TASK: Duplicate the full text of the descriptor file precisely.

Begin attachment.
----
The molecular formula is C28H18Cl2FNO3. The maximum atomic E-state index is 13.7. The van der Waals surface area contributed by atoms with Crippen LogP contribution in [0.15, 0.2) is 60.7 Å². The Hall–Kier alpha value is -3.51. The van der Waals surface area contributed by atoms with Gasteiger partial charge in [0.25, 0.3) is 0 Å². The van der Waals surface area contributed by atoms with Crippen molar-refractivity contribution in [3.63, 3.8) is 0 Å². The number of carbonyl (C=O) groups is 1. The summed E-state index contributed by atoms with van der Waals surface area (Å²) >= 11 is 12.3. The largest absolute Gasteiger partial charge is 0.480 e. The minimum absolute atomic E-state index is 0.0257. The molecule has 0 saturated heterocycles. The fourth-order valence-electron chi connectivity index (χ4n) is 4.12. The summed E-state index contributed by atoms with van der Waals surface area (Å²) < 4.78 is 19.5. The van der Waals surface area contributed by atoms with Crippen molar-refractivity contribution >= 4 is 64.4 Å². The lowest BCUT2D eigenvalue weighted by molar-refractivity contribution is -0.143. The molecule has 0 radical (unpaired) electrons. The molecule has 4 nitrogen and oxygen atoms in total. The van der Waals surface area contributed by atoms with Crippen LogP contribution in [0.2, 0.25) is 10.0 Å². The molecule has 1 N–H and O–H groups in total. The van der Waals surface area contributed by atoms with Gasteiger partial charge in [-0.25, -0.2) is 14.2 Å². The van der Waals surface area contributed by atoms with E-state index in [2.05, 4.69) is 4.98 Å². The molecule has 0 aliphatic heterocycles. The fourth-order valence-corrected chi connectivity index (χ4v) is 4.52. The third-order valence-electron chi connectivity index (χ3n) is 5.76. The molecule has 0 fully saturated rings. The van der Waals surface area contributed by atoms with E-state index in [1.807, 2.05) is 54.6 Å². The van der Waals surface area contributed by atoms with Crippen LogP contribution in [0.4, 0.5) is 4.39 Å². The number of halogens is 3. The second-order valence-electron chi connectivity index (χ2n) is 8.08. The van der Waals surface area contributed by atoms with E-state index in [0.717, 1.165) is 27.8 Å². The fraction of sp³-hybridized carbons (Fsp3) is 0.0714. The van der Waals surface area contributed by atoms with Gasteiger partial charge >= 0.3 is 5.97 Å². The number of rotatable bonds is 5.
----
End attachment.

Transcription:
The molecular formula is C28H18Cl2FNO3. The maximum atomic E-state index is 13.7. The van der Waals surface area contributed by atoms with Crippen LogP contribution in [0.15, 0.2) is 60.7 Å². The Hall–Kier alpha value is -3.51. The van der Waals surface area contributed by atoms with Gasteiger partial charge in [0.25, 0.3) is 0 Å². The van der Waals surface area contributed by atoms with Crippen molar-refractivity contribution in [3.63, 3.8) is 0 Å². The number of carbonyl (C=O) groups is 1. The summed E-state index contributed by atoms with van der Waals surface area (Å²) >= 11 is 12.3. The largest absolute Gasteiger partial charge is 0.480 e. The minimum absolute atomic E-state index is 0.0257. The molecule has 0 saturated heterocycles. The fourth-order valence-electron chi connectivity index (χ4n) is 4.12. The summed E-state index contributed by atoms with van der Waals surface area (Å²) < 4.78 is 19.5. The van der Waals surface area contributed by atoms with Crippen molar-refractivity contribution >= 4 is 64.4 Å². The lowest BCUT2D eigenvalue weighted by molar-refractivity contribution is -0.143. The molecule has 0 radical (unpaired) electrons. The molecule has 4 nitrogen and oxygen atoms in total. The van der Waals surface area contributed by atoms with Crippen LogP contribution in [0.2, 0.25) is 10.0 Å². The molecule has 1 N–H and O–H groups in total. The van der Waals surface area contributed by atoms with Gasteiger partial charge in [-0.25, -0.2) is 14.2 Å². The van der Waals surface area contributed by atoms with E-state index in [2.05, 4.69) is 4.98 Å². The molecule has 0 aliphatic heterocycles. The fourth-order valence-corrected chi connectivity index (χ4v) is 4.52. The third-order valence-electron chi connectivity index (χ3n) is 5.76. The molecule has 0 fully saturated rings. The van der Waals surface area contributed by atoms with E-state index in [1.807, 2.05) is 54.6 Å². The van der Waals surface area contributed by atoms with Crippen LogP contribution in [0.4, 0.5) is 4.39 Å². The number of halogens is 3. The second-order valence-electron chi connectivity index (χ2n) is 8.08. The van der Waals surface area contributed by atoms with E-state index in [0.717, 1.165) is 27.8 Å². The fraction of sp³-hybridized carbons (Fsp3) is 0.0714. The van der Waals surface area contributed by atoms with Gasteiger partial charge >= 0.3 is 5.97 Å². The number of rotatable bonds is 5.